The situation with fertilizers is pretty clear. Most nitrogen companies in Ukraine are already in the hands of Dmytro Firtash and his business empire (see Ukrainskiy Tyzhden #13). Control over the sale of foodstuff is now in the home stretch: Cabinet Bill №8053 contains only two amendments—but very critical ones—to the Law “On supporting agriculture in Ukraine.” In fact, they completely change the system for exporting agricultural products. Ukraine will now have a “state exports agent” selected by the Cabinet of Ministers—via a tender no doubt! This agent may be either state-owned or a commercial entity with a state stake, though the size of that stake is not specified. Art. 16 of the Bill basically grants this agent a monopoly over exports. Its only competitors will be growers themselves, but their exports cannot exceed production volumes. What’s more, this amendment covers exports of wheat, rye, barley, powdered milk, butter, buckwheat and sugar—and the Government can add other items to the list as it chooses. Analysts estimate that the prize is control over annual turnover worth UAH 70 billion, or nearly US $9 billion.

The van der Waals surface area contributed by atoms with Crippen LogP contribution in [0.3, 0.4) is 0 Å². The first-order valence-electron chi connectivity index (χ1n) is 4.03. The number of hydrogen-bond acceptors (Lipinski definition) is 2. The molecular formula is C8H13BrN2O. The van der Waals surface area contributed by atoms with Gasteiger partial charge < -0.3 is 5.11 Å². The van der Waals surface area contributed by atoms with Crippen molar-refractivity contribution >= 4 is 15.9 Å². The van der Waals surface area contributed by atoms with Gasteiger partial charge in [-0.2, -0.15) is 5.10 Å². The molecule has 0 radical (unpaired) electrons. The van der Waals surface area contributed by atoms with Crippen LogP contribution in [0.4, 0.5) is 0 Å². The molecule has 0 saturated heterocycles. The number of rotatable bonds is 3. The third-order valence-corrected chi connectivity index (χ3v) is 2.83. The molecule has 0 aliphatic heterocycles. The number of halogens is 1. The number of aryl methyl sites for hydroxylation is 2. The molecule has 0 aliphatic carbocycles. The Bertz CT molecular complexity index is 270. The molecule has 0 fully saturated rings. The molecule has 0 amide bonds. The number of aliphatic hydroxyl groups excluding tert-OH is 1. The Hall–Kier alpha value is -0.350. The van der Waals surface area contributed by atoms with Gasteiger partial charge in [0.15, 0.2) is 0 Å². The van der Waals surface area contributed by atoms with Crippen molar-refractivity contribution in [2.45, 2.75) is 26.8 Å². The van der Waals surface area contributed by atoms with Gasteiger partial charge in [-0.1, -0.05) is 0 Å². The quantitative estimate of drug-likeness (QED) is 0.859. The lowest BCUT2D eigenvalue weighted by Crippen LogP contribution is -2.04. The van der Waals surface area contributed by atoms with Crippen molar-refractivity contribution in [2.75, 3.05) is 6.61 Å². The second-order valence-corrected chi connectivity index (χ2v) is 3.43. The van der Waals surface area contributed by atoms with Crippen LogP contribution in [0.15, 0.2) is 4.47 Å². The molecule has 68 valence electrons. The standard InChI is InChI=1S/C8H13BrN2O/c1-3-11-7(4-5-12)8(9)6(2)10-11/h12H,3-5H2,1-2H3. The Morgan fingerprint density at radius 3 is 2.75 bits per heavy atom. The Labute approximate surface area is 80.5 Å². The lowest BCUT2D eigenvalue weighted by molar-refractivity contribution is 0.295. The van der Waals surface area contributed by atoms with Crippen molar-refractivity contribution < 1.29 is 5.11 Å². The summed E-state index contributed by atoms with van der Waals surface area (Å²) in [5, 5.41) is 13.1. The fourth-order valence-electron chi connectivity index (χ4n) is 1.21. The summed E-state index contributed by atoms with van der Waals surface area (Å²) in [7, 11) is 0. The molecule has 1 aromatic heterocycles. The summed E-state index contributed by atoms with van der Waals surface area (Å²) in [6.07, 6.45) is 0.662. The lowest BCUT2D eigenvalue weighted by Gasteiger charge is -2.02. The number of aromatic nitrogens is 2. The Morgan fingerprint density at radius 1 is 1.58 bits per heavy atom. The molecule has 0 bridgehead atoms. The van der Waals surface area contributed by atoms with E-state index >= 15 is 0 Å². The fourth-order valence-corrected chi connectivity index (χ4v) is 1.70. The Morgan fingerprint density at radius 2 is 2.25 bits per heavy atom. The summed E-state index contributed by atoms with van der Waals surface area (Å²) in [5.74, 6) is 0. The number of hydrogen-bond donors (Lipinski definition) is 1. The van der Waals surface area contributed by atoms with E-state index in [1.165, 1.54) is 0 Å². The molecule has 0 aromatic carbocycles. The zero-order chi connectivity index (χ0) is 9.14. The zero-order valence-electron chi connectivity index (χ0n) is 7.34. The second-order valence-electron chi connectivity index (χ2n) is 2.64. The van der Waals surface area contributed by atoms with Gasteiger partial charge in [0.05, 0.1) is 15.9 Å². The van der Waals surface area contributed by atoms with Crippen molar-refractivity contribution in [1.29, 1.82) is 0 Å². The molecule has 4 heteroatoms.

The legislation allowing control over fixed assets including land, firstly, is already drafted. Arts. 19 and 22 of the new Bill “On the land market” establish mechanisms for buying up land from individuals whose farmland is currently being leased for peanuts. If a State Land Fund is established based on a recent initiative, the “privatized” state will get to control all the land in the country that nobody supposedly owns or needs, as well as all the land that the Fund will be able to buy for taxpayer money. Without a proper land market and competition, including foreign investors, the potential of Ukraine’s farm industry cannot be properly developed—especially given the lack of progress in those industries long controlled and exploited by Ukraine’s oligarchs.
Whose top priority?
Big Business is most interested in the biggest segment of Ukraine’s farm sector, grains. Over the first six months of 2010, exports in the grain segment were worth US $1,130mn, almost 5% of the total, compared to only US $310mn of exports of dairy products and eggs. In the 2009/10 marketing year, Ukraine was the sixth biggest wheat supplier in the world, shipping 9.33mn t and the biggest exporter of barley, shipping 6.23mn t.